Navistar International showed off its newest tractor, the International LoneStar, which it claims is “the most aerodynamic, fuel-efficient Class 8 truck on the road today.”

LoneStar offers “sophisticated ride and handling, class-leading quietness, and the luxurious and functional suite interior that rivals many offices and living rooms,” Navistar executives said.

Daycab and sleeper models give the LoneStar the ability to serve in short-haul and long-haul applications. The standard sleeper cab is a 73-inch high-rise.

Among the interior’s features are wood flooring in the sleeper cab, sofa-bed design with back pillows, pull-down bed with 42-inch premium mattress, swivel chairs and closed “airline” cabinets for maximum storage.

LoneStar is projected to be 5 to 15 percent more fuel efficient than traditional style trucks, equating to an annual savings of $3,000 to $8,000, the executive said.

An efficient drivetrain also contributes to fuel economy. Standard equipment for the tractor includes a 435-horsepower Cummins ISX diesel engine, Eaton Fuller 10-speed transmission, and Meritor drive tandem with Bendix antilock braking and International’s Iros air-ride suspension.

Power options include ISX horsepower ratings up to 600, and Caterpillar’s C15 engine rated at 435 to 550 horsepower. Eaton automated transmissions, Dana drive axles, Meritor WABCO antilock braking and Bendix and Meritor WABCO stability control systems can be spec’d as well.

The LoneStar’s bold design offers plenty of opportunity for customization. Exterior features include the stylized grille, long rounded hood, wide and curvy bumper and stacked halogen headlamps.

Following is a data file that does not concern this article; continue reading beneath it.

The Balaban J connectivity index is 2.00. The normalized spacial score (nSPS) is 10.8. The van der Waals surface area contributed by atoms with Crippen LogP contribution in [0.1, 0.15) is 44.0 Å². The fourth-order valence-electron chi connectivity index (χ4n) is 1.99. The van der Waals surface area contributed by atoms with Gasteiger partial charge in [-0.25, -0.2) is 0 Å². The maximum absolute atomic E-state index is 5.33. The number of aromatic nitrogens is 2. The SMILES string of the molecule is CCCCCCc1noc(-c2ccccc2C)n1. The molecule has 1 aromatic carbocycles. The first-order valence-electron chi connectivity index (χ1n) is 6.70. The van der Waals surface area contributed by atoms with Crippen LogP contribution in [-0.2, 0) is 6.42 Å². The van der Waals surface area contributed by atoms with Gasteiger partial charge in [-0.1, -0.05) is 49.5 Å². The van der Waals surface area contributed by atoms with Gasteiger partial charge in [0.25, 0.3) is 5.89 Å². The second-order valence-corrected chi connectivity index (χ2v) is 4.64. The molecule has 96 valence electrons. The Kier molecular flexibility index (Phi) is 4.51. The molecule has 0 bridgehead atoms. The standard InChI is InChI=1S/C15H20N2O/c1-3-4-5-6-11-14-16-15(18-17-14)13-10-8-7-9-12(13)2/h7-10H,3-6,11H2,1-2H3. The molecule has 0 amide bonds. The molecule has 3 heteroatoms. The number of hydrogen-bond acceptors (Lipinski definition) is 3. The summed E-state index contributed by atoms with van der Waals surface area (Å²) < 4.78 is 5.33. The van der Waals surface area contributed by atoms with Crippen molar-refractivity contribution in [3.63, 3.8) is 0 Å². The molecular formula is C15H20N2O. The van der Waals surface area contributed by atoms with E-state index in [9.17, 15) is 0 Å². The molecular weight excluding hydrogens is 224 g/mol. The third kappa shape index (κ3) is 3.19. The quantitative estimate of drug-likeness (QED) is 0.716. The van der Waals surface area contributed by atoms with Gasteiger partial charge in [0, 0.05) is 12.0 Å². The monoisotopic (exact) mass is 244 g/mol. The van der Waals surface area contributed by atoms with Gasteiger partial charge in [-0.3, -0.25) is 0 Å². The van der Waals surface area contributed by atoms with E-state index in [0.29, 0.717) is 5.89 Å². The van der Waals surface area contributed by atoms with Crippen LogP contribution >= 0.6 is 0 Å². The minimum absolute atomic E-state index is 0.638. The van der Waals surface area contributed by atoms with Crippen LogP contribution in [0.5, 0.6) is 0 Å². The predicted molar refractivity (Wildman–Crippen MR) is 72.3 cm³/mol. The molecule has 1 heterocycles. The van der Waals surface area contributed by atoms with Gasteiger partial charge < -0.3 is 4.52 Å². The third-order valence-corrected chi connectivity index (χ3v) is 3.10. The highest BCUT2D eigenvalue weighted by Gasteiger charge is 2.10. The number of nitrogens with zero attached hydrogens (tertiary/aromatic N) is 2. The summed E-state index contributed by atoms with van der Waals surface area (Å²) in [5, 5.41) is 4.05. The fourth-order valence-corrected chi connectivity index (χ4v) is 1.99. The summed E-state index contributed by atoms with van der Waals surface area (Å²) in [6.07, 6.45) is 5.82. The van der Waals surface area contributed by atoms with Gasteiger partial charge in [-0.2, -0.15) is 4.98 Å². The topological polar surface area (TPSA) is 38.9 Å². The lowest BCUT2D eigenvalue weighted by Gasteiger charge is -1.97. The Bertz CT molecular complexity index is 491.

Navistar introduced at MATS its exclusive new premium line of truck customization parts and accessories called DoubleSix Customs. The line includes several exclusive designs from custom truck and auto manufacturing.

International’s TranStar regional-haul and ProStar long-haul vehicles are now available with the newest diesel engines to the MaxxForce International Diesel Power line: the big bore MaxxForce 11 liter and MaxxForce 13 liter. With electronic programmable features and parameters, the engines have a compacted graphite iron block for strength with less weight. International is the first North American manufacturer to offer this block material, which also features a unique acoustic design to dampen noise.

To meet 2010 diesel engine emissions standards, MaxxForce engines will use exhaust gas recirculation (EGR) technology rather than selective catalytic reduction (SCR) systems.

Beginning this fall, International’s proprietary MaxxPower auxiliary power unit will be available as a fully integrated factory-installed and factory-warranted option on International Trucks. The unit saves fuel by automatically turning off the engine after 10 minutes of idling.